I would be very interested in hearing the membership's thoughts on this topic.  In particular, what specific tasks would be valid for such competitions, the level of award that would get potential participants fact, anything which would help evaluate the idea.  Thanks very much for your help.

(Photo courtesy of djmacpherson)

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Over the last few of months I have been making regular visits to the lab of Dr. Alejandro Ramirez-Serrano at the University of Calgary.  Called the Autonomous Reconfigurable/Robotic Systems Laboratory (AR2SL) it specializes in research related to (from the web site): 1) Ground and aerial unconventional unmanned vehicle systems (UVS), 2) reconfigurable intelligent mobile robotic systems, 3) swarm robotics, 4) intelligent control for UVS, and 5) search & rescue applications of mobile robotics.

Roughly once a month, and on a very informal basis, a tour is organized where there is a walkthrough of the lab followed by lunch and discussion.  The objectives are simple: expose Dr. Ramirez-Serrano's work to a broader audience, and try and coalesce interest in UAV work in Southern Alberta.  Thought is also being given to setting up a semi-permanent Meetup group to pursue these objectives.

If you would like to be included in one of these upcoming tours, by all means, please get in touch and we can make the necessary arrangements. A photo from a recent tour, which shows the Evader bicopter prototype.  Additional pictures can be found at shard Photo Streams for the tours that ran on 2012-10-18 and 2012-12-13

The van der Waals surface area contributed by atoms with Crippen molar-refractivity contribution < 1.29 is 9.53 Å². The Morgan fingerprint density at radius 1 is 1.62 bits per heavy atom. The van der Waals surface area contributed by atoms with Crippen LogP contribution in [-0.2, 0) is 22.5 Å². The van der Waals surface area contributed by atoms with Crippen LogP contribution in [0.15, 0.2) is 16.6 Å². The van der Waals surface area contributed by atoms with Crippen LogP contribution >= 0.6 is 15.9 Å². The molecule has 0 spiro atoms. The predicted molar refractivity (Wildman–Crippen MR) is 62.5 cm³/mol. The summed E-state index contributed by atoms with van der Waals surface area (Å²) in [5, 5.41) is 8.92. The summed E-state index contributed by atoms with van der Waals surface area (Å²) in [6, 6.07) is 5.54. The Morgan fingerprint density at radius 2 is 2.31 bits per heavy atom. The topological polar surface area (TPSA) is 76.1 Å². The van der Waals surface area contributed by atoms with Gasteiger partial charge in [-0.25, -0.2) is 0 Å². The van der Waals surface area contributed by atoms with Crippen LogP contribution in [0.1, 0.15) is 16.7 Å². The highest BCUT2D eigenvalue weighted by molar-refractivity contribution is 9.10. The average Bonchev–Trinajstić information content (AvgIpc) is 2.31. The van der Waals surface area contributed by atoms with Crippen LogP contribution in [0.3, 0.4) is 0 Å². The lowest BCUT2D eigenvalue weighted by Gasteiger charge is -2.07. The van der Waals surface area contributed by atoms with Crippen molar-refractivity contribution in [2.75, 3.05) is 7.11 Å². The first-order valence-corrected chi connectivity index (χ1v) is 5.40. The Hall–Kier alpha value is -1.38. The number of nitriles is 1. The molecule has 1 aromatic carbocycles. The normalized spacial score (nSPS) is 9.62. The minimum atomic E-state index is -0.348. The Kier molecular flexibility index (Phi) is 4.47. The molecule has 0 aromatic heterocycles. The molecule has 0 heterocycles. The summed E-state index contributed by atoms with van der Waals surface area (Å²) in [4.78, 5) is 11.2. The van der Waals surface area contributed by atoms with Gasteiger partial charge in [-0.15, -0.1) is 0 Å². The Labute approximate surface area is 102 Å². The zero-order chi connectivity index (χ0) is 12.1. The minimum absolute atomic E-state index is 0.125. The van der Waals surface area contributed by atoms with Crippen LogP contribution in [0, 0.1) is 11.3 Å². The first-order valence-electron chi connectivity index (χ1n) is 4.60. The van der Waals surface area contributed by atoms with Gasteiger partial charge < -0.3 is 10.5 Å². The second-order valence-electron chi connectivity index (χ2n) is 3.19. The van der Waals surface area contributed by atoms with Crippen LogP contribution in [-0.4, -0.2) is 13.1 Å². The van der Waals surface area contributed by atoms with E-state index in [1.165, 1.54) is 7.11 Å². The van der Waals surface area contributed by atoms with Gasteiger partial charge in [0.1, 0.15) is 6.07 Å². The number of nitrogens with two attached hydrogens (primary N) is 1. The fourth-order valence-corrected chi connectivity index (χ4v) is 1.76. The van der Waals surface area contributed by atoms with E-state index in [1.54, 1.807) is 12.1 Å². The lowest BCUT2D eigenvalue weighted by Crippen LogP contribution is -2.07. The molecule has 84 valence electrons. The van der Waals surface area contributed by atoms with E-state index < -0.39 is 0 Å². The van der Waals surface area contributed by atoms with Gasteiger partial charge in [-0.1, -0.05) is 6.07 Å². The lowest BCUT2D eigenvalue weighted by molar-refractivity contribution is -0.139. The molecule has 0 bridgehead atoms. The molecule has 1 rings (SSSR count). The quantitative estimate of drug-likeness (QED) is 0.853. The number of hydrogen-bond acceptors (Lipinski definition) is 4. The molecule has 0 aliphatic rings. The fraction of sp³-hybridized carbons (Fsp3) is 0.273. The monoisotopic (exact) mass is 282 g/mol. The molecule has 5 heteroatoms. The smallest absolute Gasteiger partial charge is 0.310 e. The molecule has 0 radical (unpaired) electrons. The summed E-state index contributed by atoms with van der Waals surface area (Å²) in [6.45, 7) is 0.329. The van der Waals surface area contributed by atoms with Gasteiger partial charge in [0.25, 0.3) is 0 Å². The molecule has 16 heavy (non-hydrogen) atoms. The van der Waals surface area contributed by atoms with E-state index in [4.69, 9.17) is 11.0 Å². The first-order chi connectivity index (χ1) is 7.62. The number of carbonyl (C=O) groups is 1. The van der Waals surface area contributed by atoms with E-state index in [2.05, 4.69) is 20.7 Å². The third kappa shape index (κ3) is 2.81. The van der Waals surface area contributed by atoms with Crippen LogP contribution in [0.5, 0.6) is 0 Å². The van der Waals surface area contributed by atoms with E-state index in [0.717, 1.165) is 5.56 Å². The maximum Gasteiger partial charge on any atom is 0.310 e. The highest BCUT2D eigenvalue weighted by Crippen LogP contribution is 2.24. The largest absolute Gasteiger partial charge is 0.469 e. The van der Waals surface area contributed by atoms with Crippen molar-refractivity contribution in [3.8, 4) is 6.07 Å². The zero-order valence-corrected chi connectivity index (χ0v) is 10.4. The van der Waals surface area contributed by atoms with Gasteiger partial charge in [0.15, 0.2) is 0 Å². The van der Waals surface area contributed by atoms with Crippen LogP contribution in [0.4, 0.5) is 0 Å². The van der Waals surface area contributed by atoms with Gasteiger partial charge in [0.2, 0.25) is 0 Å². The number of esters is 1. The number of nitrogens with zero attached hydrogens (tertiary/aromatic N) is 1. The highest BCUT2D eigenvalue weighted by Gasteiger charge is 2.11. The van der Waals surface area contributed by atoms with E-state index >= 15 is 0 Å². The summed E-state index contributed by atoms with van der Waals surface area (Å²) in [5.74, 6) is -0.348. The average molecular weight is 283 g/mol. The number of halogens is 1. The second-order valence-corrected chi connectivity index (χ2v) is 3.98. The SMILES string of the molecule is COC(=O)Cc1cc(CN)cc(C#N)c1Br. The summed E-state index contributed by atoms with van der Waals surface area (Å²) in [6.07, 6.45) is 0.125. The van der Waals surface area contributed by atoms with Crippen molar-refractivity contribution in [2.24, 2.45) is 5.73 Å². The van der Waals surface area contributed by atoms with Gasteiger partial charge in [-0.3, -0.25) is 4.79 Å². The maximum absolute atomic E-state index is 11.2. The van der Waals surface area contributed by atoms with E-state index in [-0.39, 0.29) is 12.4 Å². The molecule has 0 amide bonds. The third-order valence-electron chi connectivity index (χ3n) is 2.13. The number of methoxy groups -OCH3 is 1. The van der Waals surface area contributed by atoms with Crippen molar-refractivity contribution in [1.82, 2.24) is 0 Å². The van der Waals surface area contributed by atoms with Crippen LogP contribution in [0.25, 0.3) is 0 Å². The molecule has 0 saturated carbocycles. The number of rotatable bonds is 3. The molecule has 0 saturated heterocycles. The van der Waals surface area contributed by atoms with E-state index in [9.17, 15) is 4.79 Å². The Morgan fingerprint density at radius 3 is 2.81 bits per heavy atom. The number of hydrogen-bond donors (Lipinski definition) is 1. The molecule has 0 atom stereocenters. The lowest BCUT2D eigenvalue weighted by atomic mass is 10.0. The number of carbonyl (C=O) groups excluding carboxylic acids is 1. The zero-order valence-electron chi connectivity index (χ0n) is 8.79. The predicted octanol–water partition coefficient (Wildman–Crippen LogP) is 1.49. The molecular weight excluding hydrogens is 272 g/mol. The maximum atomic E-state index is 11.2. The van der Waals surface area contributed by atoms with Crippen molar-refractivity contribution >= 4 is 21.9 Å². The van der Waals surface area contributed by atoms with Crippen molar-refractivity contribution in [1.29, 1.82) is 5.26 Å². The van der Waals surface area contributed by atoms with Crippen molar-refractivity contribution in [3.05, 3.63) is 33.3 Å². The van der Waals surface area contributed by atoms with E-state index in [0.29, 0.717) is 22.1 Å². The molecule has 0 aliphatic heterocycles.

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Initiating Micro Quad Copter Build

22607-6.jpgHaving had my curiosity peaked by a recent DIY Drones post, I decided I would go ahead and purchase the Turnigy Integrated PCB Micro-Quad from HobbyKing, along with all the accessories necessary to complete the unit.  As seems to be quite often the case with HK, when I finally put in the order, the Turnigy motors were backordered, as were the motor mounting bolts and nuts.  I decided to order what parts were available, and seek to source the deficiencies elsewhere.  Shipping for two kits (my nephew and I are each going to build one) was $29 CAD, which seems a little steep, in my opinion.

I found a supplier for what appears to be a compatible motor (Suppo A1504) and I exchanged emails with Garret at Altitude Hobbies.  I have put my name on the four he had in stock, and asked him to hold another four when it gets them in.  If others are considering building the Micro-Quad, you might consider getting in touch with Garret regarding the Suppos if you don't want to wait for HK to get their Turnigy units in.

The objective of this build is to get a little practical experience with a multi-rotor with a modest investment.  Undoubtedly, the initial payload will include the HK HD Wing Camera, which is the same one used in the Yachats video posted a while back.  For the price and weight, you just can't beat the quality of video it produces.